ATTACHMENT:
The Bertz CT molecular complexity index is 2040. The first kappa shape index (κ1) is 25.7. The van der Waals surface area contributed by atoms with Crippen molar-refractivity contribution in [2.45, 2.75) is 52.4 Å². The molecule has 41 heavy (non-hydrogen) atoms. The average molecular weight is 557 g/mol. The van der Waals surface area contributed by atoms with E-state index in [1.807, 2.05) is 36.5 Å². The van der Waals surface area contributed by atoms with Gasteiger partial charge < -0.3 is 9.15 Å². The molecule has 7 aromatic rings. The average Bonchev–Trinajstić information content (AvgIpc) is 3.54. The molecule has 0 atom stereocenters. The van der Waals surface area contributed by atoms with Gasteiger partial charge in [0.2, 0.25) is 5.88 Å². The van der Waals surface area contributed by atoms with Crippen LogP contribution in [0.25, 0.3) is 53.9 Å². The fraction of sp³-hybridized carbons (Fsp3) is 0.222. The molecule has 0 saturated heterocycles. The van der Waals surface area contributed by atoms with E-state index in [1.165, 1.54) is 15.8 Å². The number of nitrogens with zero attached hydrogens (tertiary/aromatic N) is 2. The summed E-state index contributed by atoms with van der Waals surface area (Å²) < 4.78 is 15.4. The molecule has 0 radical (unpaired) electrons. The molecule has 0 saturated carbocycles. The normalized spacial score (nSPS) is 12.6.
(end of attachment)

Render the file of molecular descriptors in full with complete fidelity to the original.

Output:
The Bertz CT molecular complexity index is 2040. The first kappa shape index (κ1) is 25.7. The van der Waals surface area contributed by atoms with Crippen molar-refractivity contribution in [2.45, 2.75) is 52.4 Å². The molecule has 41 heavy (non-hydrogen) atoms. The average molecular weight is 557 g/mol. The van der Waals surface area contributed by atoms with E-state index in [1.807, 2.05) is 36.5 Å². The van der Waals surface area contributed by atoms with Gasteiger partial charge < -0.3 is 9.15 Å². The molecule has 7 aromatic rings. The average Bonchev–Trinajstić information content (AvgIpc) is 3.54. The molecule has 0 atom stereocenters. The van der Waals surface area contributed by atoms with Gasteiger partial charge in [0.2, 0.25) is 5.88 Å². The van der Waals surface area contributed by atoms with Crippen LogP contribution in [0.25, 0.3) is 53.9 Å². The fraction of sp³-hybridized carbons (Fsp3) is 0.222. The molecule has 0 saturated heterocycles. The van der Waals surface area contributed by atoms with E-state index in [1.165, 1.54) is 15.8 Å². The number of nitrogens with zero attached hydrogens (tertiary/aromatic N) is 2. The summed E-state index contributed by atoms with van der Waals surface area (Å²) < 4.78 is 15.4. The molecule has 0 radical (unpaired) electrons. The molecule has 0 saturated carbocycles. The normalized spacial score (nSPS) is 12.6.